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contract rather than designed to remedy the misappropriation of confidential or proprietary information. Indeed, the design was not confidential in nature inasmuch as customers selected the design for the purposes of having it tattooed on their bodies. See Wachovia Ins. Services v. Fallon, 299 Ga. App. 440 (3) (c) (682 SE2d 657) (2009) (brochures were not trade secrets because they were made available to the public). Accordingly, Owens v. Ink Wizard Tattoos is irrelevant to the case at bar, and the trial court abused its discretion when it relied on the case in support of its grant of equitable relief to SES. b. The GTSA supersedes all conflicting laws providing restitution or civil remedies for the misappropriation of trade secrets. OCGA 10-1-767(a). See also Opteum Financial Services LLC v. Spain, 406 F. Supp.2d 1378, 1380 (N.D. Ga. 2005). For the GTSA to maintain its exclusiveness, a plaintiff cannot be allowed to plead a lesser and alternate theory of restitution simply because the information does not qualify as a trade secret under the act. See Id. Indeed, the only exceptions to the exclusivity of the GTSA are contained in OCGA 10-1767(b)3 and that provision does not except from the scope of the GTSA claims
OCGA 10-1-767 (b) states as follows: This article shall not affect: 8
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of equitable relief under OCGA 9-5-1 for the misappropriation of proprietary or confidential information. Rather, the GTSA preempts claims [that] rely on the same allegations as those underlying the plaintiff's claim for misappropriation of a trade secret. ProNvest, Inc. v. Levy, 307 Ga. App. 450 (2) (705 SE2d 204) (2010). In this case, given the absence of a finding that the drawings were trade secrets as defined by the GTSA, there was no basis to provide injunctive relief to SES. See Smith v. Mid-State Nurses, 261 Ga. 208 (403 SE2d 789) (1991); Allen v. Hub Cap Heaven,225 Ga. App. 533 (3) (484 SE2d 259 (1997). See also Leo Publications v. Reid, 265 Ga. 561 (458 SE2d 651) (1995) (where information at issue was not a trade secret, the employer was not entitled to injunctive relief; however, employee could be required to return the employers original customer list if in her possession). By using OCGA 9-5-1 to provide

(1) Contractual duties or remedies, whether or not based upon misappropriation of a trade secret; provided, however, that a contractual duty to maintain a trade secret or limit use of a trade secret shall not be deemed void or unenforceable solely for lack of a durational or geographical limitation on the duty; (2) Other civil remedies that are not based upon misappropriation of a trade secret; or (3) The definition of a trade secret contained in Code Section 16-8-13, pertaining to criminal offenses involving theft of a trade secret or criminal remedies, whether or not based upon misappropriation of a trade secret. 9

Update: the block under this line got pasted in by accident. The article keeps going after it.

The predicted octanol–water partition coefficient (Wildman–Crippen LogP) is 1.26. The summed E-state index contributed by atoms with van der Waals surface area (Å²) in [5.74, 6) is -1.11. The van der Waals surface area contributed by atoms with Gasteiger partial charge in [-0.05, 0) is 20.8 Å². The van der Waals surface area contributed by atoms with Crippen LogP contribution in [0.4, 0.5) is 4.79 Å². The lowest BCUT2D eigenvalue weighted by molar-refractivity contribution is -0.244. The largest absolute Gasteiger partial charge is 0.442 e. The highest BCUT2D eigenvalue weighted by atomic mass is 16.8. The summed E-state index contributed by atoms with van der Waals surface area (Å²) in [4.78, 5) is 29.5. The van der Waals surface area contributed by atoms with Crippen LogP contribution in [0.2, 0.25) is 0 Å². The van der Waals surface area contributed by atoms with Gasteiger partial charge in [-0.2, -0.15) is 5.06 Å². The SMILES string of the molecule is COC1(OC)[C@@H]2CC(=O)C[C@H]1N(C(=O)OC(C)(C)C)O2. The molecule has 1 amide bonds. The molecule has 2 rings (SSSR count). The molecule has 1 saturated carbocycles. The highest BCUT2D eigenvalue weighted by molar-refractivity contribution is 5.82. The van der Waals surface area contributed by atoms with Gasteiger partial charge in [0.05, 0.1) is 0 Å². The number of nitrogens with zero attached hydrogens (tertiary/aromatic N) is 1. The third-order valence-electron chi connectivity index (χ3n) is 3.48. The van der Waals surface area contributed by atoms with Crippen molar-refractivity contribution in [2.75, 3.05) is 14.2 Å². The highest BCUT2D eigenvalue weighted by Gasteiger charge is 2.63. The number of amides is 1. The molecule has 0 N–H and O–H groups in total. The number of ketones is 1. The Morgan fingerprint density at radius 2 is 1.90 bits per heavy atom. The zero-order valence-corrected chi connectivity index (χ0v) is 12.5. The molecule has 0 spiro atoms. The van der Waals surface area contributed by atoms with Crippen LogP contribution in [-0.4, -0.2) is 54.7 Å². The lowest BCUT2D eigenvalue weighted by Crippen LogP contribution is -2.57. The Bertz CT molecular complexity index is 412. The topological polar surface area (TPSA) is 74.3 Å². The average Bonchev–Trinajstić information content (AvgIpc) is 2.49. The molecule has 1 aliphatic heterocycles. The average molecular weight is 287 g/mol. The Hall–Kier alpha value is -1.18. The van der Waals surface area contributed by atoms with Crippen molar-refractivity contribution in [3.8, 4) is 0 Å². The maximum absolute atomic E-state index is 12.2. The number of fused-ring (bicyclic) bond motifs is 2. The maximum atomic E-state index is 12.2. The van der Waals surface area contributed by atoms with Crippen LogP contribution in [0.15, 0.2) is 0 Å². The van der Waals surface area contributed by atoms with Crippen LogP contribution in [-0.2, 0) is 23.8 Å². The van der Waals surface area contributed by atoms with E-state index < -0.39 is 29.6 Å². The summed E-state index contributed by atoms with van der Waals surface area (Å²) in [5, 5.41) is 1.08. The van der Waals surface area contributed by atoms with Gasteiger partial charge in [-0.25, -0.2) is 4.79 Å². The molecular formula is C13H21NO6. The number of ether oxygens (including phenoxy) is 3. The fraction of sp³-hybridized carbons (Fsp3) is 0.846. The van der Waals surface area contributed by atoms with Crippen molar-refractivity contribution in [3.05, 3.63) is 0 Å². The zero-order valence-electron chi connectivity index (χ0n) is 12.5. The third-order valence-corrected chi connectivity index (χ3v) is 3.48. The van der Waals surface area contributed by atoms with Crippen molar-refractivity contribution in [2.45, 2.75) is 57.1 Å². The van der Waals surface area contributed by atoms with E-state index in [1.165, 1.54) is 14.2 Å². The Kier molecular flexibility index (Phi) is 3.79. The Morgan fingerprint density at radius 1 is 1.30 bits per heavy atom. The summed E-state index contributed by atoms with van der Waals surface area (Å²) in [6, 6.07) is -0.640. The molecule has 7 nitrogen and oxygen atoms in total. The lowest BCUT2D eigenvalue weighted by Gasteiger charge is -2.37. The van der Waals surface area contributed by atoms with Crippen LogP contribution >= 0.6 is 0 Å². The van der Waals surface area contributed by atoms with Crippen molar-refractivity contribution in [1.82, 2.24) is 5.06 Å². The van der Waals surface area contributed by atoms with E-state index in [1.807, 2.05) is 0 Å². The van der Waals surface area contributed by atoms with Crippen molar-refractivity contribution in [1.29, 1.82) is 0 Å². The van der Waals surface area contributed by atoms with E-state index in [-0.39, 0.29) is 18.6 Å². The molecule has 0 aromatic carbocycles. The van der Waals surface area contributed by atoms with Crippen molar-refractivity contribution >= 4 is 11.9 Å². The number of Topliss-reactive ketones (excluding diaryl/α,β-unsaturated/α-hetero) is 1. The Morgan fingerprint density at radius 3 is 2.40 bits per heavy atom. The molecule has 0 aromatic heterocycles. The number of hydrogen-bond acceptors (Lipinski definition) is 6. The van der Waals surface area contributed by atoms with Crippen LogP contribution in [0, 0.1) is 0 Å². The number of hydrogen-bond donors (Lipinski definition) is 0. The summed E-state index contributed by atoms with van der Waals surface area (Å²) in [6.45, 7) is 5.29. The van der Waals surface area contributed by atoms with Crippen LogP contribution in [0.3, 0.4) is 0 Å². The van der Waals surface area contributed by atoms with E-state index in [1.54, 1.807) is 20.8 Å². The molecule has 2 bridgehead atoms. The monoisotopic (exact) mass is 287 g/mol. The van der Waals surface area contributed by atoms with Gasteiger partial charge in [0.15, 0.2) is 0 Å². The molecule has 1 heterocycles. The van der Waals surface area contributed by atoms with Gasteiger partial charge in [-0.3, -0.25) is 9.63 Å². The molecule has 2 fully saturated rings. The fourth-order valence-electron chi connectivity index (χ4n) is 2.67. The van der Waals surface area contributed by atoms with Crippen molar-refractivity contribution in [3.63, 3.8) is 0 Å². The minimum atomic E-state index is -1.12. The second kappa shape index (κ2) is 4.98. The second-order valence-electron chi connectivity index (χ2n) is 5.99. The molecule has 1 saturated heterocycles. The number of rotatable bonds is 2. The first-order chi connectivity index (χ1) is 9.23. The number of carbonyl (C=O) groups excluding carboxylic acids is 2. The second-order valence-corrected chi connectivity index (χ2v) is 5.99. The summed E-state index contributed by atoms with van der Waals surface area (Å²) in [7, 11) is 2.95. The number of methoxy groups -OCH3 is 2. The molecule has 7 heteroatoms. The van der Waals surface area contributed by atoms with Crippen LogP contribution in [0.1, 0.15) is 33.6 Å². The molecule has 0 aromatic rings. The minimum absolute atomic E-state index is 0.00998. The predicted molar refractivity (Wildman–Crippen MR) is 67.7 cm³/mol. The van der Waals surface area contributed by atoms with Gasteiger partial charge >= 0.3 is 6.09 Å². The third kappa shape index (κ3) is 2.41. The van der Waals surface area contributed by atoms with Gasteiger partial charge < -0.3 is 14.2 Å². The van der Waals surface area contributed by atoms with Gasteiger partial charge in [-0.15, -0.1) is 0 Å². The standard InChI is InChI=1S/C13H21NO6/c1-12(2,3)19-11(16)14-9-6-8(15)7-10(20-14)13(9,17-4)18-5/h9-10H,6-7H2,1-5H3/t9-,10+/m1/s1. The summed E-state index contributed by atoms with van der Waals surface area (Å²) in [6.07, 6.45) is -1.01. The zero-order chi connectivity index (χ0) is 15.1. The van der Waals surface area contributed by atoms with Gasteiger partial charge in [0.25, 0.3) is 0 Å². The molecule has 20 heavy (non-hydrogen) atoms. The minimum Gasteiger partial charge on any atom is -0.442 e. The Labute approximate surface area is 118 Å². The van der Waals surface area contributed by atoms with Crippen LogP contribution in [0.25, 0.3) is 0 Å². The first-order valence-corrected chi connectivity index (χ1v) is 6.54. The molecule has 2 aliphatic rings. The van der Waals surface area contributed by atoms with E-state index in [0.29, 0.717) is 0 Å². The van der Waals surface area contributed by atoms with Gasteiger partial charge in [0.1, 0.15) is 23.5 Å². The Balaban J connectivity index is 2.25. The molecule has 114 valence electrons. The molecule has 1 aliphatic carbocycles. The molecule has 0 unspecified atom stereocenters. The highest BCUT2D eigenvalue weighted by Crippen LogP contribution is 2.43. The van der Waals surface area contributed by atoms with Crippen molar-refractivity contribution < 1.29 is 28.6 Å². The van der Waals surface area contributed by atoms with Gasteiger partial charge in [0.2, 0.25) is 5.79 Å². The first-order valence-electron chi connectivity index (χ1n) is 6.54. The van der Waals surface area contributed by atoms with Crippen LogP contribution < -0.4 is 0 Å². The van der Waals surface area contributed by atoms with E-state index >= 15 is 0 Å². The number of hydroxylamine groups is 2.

SES the same relief based on the same allegations it would have received had the drawings qualified as trade secrets, the trial court undermined the exclusivity of the GTSA. See Professional Energy Management, Inc. v. Necaise, 300 Ga. App. 223, 225 (684 SE2d 374) (2009) (the purposes of the GTSA would be subverted if a plaintiff could state a claim for the misappropriation of proprietary information outside of the GTSA and thereby avoid its burdensome requirements of proof). See also B&F System, Inc. v. LeBlanc, 2011 WL 4103576 at *27 (M.D. Ga. 2011) (conversion claim preempted by the GTSA where claim involved misappropriation of unprotected proprietary information); Diamond Power International v. Davidson, F. Supp.2d 1322, 1343 (N.D. Ga. 2007) (...it would make little sense to go through the rigamarole of proving information was truly a trade secret if a plaintiff could alternatively plead claims with less burdensome requirements of proof). The fact that the drawings were not ultimately found to be trade secrets under the act did not make the preemption clause inapplicable. Rather the key inquiry is whether the same factual allegations of misappropriation are being used to obtain relief outside the GTSA. Since the trial courts award of general equitable relief under OCGA 95-1 was based on the same conduct as the GTSA claim, i.e, the misappropriation
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of the drawings, such relief was preempted by OCGA 10-1-767(a). Id. Accordingly, the trial courts award of equitable relief pursuant to OCGA 9-51 was a manifest abuse of discretion and must be reversed. Judgment affirmed in part and reversed in part. All the Justices concur.